We depend on the sense of touch for most individual and social activities. Many forms of injuries and inflammation are accompanied by allodynia and mechanical hyperalgesia, conditions in which innocuous touch stimuli now cause severe pain. Despite its fundamental importance, mechanotransduction remains one of the least understood signaling process, both at the cellular and molecular levels. Touch is transduced by specialized mechanosensors embedded in the skin, most of which are composed of nerve endings and associated glial and epithelial cells. The role of these non-neuronal cells in touch sensation is poorly understood. Our goal is to understand touch sensation by dissecting functional interactions between mechanosensory neurons and glia using genetic, molecular and physiological strategies in C. elegans. Specifically, I hypothesize that such interactions employ the ion channel DELM-1, a member of the DEG/ENaC family of cationic channels, expressed in mechanosensory glia. Based on our preliminary results and what is known about the role of DEG/ENaC channels in epithelia, I hypothesize that glial DELM-1 is needed to control the concentration of K+ in the microenvironment between the neuronal ending and glia. Pilot experiments suggest that DELM-1 is inhibited by mechanical forces. Thus, I also hypothesize that the control of extracellular K+ by DELM-1 is highly dynamic and contributes to adaptation of the mechanosensors.
The aims of this proposal are: 1) Does the glial DELM-1 channel regulate the activity of mechanosensory neurons? 2) Does DELM-1 elevate [K+] in the microenvironment between glia and touch neurons? 3) Is the glial DELM-1 channel mechanosensitive? Beautiful work in mammalian tissues using skin-nerve preparation and Von-Frey hair has allowed major progress in our understanding of touch sensation. I have now the unprecedented opportunity to capitalize on this previous work to explore a new area in the field. My work is likely to be relevant to our understanding of how associated cells, including glia, control the function of neurons throughout the nervous system.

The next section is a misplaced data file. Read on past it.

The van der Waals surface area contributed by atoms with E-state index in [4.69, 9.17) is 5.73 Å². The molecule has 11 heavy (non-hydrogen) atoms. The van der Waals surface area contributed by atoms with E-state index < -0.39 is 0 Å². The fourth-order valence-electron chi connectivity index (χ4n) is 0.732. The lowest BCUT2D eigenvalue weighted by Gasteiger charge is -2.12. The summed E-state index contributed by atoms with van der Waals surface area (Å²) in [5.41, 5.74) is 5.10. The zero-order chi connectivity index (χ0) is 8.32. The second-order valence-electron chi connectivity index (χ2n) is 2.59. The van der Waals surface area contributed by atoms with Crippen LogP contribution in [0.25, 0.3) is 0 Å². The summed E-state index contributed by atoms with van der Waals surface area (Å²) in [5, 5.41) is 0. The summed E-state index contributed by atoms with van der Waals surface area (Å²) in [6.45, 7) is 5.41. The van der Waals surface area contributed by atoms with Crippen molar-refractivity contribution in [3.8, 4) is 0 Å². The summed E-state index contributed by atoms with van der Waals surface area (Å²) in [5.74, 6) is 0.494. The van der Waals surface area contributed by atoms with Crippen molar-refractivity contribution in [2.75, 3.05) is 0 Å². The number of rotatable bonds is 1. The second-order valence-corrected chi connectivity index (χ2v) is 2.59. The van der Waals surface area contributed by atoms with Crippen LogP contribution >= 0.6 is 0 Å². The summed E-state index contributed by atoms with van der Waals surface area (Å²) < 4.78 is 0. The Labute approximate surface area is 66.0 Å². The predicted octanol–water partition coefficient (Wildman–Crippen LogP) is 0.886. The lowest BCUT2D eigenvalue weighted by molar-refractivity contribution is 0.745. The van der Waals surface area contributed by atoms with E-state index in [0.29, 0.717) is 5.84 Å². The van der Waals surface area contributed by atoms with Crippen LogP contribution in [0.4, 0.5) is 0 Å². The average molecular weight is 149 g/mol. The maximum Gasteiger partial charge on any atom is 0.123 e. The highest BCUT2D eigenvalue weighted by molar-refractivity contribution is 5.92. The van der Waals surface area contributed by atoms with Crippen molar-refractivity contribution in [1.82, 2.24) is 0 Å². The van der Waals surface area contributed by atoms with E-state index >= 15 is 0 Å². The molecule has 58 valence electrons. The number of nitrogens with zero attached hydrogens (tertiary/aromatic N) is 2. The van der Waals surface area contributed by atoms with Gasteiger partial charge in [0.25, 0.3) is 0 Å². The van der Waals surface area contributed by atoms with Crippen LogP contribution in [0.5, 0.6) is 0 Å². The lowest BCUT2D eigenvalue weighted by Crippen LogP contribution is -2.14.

Without the sense of touch we could not feed ourselves, hold objects, move around and care for our offspring. In many forms of injury and inflammation touch stimuli become painful. Touch is mediated by activation of receptors in the skin, most of which are composed of nerve cells and associated cells. The role of these associated cells in touch sensation is largely unknown. I propose here to advance our understanding of the functional interaction between nerve and associated cells in touch sensation using the tractable model system C. elegans. My work will ultimately help elucidate how cells associated with nerve cells contribute to sensory neuropathy and other human neurological disorders.
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